Check server hardware performance RRS feed

  • Question

  • Hello.

    I would like to check if the hardware on which the SQL server is installed is efficient enough.

    I have installed Red Gate Monitoring.

    This is how the logs for two days look like (large images on: RegGate Logs ):

    Do I understand correctly that the hardware is sufficient?



    Friday, August 14, 2020 9:03 AM

All replies

  • Your server is page swapping, which is bad. 

    How much physical RAM does the server have?  What is the "Max Server memory" setting in SQL Server?  Is there anything else running on this server, SSRS, SSIS, SSAS or any other non SQL related apps?

    Did you set lock pages in memory?



    • Proposed as answer by MIAOYUXI Monday, August 17, 2020 7:49 AM
    Friday, August 14, 2020 12:35 PM
  • I don't to bad mouth a good sponsor of very many SQL Server events, but it is obvious the tool was build by a developer with a desktop - single processor/core mentality, not understanding that (in the old days) SQL Server frequently runs on multi-processor (+multi-core) systems. Of course, all desktops have been multi-core for 14+ years. Specifically, the first chart processor time does not give any indication as to how many physical cores / logical processors (hyper-threading state) or physical NUMA nodes. Just guess from memory of 320GB that this is a somewhat large system. But why is target memory 459GB?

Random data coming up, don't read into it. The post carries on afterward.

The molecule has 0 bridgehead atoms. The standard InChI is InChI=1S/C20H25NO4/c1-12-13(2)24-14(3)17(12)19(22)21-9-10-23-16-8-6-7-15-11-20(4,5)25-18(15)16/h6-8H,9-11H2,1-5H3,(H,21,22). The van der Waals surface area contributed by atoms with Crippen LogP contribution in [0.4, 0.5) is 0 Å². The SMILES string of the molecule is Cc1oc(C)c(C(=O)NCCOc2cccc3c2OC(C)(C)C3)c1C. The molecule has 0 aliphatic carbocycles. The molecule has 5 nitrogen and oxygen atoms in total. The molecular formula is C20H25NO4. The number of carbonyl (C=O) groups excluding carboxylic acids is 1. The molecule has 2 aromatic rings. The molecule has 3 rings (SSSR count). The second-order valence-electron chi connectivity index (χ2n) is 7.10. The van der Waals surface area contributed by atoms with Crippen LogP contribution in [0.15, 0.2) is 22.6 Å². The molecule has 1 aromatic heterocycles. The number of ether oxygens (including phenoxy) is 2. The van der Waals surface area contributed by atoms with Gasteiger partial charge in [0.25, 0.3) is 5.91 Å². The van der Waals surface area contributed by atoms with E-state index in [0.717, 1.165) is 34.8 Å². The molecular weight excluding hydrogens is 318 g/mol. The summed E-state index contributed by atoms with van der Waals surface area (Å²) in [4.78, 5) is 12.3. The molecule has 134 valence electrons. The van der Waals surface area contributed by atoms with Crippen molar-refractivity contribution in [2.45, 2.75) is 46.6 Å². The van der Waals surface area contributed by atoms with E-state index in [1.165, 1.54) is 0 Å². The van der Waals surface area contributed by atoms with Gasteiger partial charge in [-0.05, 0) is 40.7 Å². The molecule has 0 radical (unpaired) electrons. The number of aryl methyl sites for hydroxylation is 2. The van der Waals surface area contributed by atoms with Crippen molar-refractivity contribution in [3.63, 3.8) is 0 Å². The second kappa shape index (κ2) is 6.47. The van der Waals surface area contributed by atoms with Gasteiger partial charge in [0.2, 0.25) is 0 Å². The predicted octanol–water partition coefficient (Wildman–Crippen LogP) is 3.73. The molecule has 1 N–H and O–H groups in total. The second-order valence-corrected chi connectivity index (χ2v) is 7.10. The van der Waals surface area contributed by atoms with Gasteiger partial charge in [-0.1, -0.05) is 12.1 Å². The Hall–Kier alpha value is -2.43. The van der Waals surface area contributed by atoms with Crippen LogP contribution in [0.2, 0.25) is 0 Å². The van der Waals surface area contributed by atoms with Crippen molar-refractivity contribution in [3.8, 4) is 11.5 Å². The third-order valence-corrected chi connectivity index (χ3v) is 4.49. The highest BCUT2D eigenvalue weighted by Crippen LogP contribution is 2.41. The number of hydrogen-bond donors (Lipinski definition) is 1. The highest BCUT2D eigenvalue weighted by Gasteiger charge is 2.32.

The memory pages /sec might indicate swapping, but I have noticed SQL Server backups also generates memory pages without negative affect.

    I am guess CPU + memory is significant to handle many loads, and  that you currently have almost no disk activity. I am guessing you have a weak SSD storage, that shows reasonable latency times at low load,  but would strain under a heavy load. Depends what you want, what your infrastructure team/cloud will give you


    • Proposed as answer by MIAOYUXI Monday, August 17, 2020 7:49 AM
    Friday, August 14, 2020 2:11 PM
  • You cannot totally eliminate page swapping in Windows, because Windows apparently uses the page file for temp space, even when you have plenty of free RAM available.  I have never been able to find out from MS why it does that.

    Friday, August 14, 2020 3:03 PM
  • Hi  @TomaszFilipek,

    > Do I understand correctly that the hardware is sufficient?

    You can compare it by referencing : sql-server-performance-checklist

    And quote from this blog:  dba-guide-sql-server-performance-troubleshooting

    To start troubleshooting the most common CPU performance issues, monitor % Processor Time. This counter is available in Performance Monitor. If its value is constantly higher than 80%, the processor is under pressure.



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